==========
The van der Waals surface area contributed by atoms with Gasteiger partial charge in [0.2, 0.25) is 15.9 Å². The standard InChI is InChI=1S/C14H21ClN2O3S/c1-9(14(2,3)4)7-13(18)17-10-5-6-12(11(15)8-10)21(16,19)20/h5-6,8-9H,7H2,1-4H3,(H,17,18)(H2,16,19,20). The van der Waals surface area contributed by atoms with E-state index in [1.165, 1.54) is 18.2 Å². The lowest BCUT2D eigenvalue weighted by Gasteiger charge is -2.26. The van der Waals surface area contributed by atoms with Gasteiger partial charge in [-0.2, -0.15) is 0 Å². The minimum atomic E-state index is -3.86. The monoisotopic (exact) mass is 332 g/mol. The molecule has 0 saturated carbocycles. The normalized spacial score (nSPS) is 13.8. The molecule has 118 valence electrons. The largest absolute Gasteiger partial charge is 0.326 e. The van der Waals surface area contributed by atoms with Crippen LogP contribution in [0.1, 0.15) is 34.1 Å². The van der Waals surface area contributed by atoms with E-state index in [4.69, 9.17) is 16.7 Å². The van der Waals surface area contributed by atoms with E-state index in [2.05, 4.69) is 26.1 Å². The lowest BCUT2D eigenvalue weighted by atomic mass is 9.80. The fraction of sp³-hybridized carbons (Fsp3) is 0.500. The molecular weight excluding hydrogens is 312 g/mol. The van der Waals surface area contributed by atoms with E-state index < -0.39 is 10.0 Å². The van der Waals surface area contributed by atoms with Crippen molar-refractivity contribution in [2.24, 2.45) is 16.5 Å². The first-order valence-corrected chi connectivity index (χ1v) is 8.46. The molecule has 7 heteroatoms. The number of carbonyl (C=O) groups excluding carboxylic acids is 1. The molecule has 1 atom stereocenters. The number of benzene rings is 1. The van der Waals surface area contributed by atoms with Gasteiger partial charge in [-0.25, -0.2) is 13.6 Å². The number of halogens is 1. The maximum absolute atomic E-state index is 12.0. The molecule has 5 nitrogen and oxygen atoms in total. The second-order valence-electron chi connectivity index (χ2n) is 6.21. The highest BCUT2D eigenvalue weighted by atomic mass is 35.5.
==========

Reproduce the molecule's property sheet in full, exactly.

The van der Waals surface area contributed by atoms with Gasteiger partial charge in [0.2, 0.25) is 15.9 Å². The standard InChI is InChI=1S/C14H21ClN2O3S/c1-9(14(2,3)4)7-13(18)17-10-5-6-12(11(15)8-10)21(16,19)20/h5-6,8-9H,7H2,1-4H3,(H,17,18)(H2,16,19,20). The van der Waals surface area contributed by atoms with E-state index in [1.165, 1.54) is 18.2 Å². The lowest BCUT2D eigenvalue weighted by Gasteiger charge is -2.26. The van der Waals surface area contributed by atoms with Gasteiger partial charge in [-0.2, -0.15) is 0 Å². The minimum atomic E-state index is -3.86. The monoisotopic (exact) mass is 332 g/mol. The molecule has 0 saturated carbocycles. The normalized spacial score (nSPS) is 13.8. The molecule has 118 valence electrons. The largest absolute Gasteiger partial charge is 0.326 e. The van der Waals surface area contributed by atoms with Crippen LogP contribution in [0.1, 0.15) is 34.1 Å². The van der Waals surface area contributed by atoms with E-state index in [4.69, 9.17) is 16.7 Å². The van der Waals surface area contributed by atoms with E-state index in [2.05, 4.69) is 26.1 Å². The lowest BCUT2D eigenvalue weighted by atomic mass is 9.80. The fraction of sp³-hybridized carbons (Fsp3) is 0.500. The molecular weight excluding hydrogens is 312 g/mol. The van der Waals surface area contributed by atoms with E-state index < -0.39 is 10.0 Å². The van der Waals surface area contributed by atoms with Crippen molar-refractivity contribution in [2.24, 2.45) is 16.5 Å². The first-order valence-corrected chi connectivity index (χ1v) is 8.46. The molecule has 7 heteroatoms. The number of carbonyl (C=O) groups excluding carboxylic acids is 1. The molecule has 1 atom stereocenters. The number of benzene rings is 1. The van der Waals surface area contributed by atoms with Gasteiger partial charge in [-0.25, -0.2) is 13.6 Å². The number of halogens is 1. The maximum absolute atomic E-state index is 12.0. The molecule has 5 nitrogen and oxygen atoms in total. The second-order valence-electron chi connectivity index (χ2n) is 6.21. The highest BCUT2D eigenvalue weighted by atomic mass is 35.5.